In his tenure at ICL, Johnson has tackled plenty of issues. But one is almost synonymous with his name: the creation of the Boulder-White Clouds Wilderness, a trio of Central Idaho backcountry areas covering more than 275,000 acres.
He teamed up with Idaho Rep. Mike Simpson, a conservative politician who some in the conservation community thought of as an unlikely ally.
“He very intentionally worked with an Idaho Republican leader,” Ford said. “And of course, they’re all Republicans, so if you’re not doing that, you’re not working at all.”
It was a move taken from the playbook of former Idaho legislators Cecil Andrus, a close friend of Johnson’s who helped save the same wilderness area from mining in the 1970s, and Frank Church, for whom Idaho’s largest wilderness area is named.
“Rick’s vision got Mike Simpson engaged,” said Cannady, who also played an integral role in the creation of the Boulder-White Clouds as a forest ranger. “And once that happens, Mike is like a pit bull when he connects with something he cares about.”
Simpson came to see Johnson as “a partner in conservation,” the legislator said while honoring Johnson in the congressional record on May 15.
“When I first met Rick in the 1990s, I would describe the environmental community as having a single mission of fighting and objecting to almost anything proposed by the resource industry,” Simpson said. “Through the years, I am pleased to say that both Rick and I have evolved and recognized that there are other ways to accomplish conservation.”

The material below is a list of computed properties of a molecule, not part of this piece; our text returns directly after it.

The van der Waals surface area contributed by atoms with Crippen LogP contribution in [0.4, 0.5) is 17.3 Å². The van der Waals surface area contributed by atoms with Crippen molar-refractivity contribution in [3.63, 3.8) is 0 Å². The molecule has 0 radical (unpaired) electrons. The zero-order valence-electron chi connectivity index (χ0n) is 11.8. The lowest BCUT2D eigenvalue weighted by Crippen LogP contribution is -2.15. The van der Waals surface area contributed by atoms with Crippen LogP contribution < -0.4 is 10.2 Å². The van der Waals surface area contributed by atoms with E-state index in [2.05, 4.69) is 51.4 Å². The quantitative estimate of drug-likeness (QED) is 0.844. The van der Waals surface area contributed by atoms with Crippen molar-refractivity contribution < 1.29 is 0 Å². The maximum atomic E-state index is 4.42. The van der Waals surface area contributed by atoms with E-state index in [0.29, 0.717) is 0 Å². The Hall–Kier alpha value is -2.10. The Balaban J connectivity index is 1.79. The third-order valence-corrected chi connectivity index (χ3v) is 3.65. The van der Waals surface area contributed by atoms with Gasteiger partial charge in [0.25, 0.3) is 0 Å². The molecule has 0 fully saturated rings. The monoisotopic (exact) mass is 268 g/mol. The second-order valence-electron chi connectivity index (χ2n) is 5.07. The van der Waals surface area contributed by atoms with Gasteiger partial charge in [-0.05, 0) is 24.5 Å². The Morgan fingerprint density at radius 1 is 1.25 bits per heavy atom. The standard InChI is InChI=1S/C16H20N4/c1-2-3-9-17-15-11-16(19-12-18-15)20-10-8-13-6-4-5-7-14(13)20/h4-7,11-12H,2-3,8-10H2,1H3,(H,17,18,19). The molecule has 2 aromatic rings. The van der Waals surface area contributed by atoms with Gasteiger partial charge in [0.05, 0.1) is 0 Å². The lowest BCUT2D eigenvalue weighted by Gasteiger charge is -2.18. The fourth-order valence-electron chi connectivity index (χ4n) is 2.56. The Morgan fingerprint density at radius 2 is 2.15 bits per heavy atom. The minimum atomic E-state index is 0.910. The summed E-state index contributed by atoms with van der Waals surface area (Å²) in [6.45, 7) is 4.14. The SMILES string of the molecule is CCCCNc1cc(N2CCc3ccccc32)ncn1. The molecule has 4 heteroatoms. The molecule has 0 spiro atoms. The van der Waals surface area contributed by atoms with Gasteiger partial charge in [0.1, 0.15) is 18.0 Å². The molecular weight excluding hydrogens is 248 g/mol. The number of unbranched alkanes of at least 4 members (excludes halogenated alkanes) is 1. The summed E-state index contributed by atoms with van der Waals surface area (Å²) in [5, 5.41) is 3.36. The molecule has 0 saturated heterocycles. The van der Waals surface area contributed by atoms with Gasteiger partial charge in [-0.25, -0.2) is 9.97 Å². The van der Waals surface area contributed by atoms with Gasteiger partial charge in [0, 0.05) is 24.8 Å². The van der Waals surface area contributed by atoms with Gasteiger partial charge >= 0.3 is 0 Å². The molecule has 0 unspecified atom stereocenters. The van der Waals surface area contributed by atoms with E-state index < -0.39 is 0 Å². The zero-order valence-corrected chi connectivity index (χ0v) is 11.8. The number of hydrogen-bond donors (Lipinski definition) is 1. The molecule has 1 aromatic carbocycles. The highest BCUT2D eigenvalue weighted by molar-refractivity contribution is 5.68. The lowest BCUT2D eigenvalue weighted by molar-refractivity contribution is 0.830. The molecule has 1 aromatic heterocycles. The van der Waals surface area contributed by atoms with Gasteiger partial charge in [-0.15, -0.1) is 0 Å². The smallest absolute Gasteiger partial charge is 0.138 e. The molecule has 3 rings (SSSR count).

Johnson said the experience was “central to change at the ICL.” It steeled his reputation as someone willing to listen and compromise.
“Rick became very much a believer in this whole collaborative process,” said John Freemuth, chairman of the Andrus Center for Public Policy.
Legislators and executives in industries like logging and agriculture have come to see Johnson — and other environmental advocacy groups — in a different light thanks to that collaboration.
“He literally changed the course of conservation in Idaho,” Cannady said.
In Simpson’s May 15 speech, he said those who visit the wilderness should recognize the role Johnson played in its creation.
“As future generations of Idahoans gaze over the beautiful vistas of the Cecil Andrus-White Clouds, the Hemingway-Boulders, the McClure-Jerry Peaks, and the Owyhees, they should be thanking Rick Johnson for his work, his effort, and most importantly his ability to compromise with others,” Simpson said.
Future generations of ICL
Future generations of Idahoans will see plenty of Johnson’s influence, even if they never make it to the wilderness he fought so hard to create.
For years, Johnson has laid the groundwork of mentorship. ICL spearheaded a program called Emerging Leaders for Idaho’s Environment that works to bring new blood into conservation, and Johnson meticulously planned his retirement in such a way that his successor would have plenty of time to ask questions and seek counsel. (Though Johnson said Hayes, his successor who has spent 18 years with ICL already, hardly needs any guidance.)
Johnson is quick to acknowledge the community — the staff, board, members and more — who have bolstered ICL through the years and made its accomplishments possible.
“Rick says, ‘Well, it takes a village,’ ” Cannady said. “And I say, ‘Yeah, Rick, but you were the mayor.’ ”
After a lifetime spent in Idaho conservation, Johnson said he won’t disappear from the scene when he retires. After all, he has to see what ICL plans — or does — in the future.
“I feel pretty good that I’ve helped raise the bar,” Johnson said, “ ... and the achievements of the ICL tomorrow will be greater than we’ve done before.”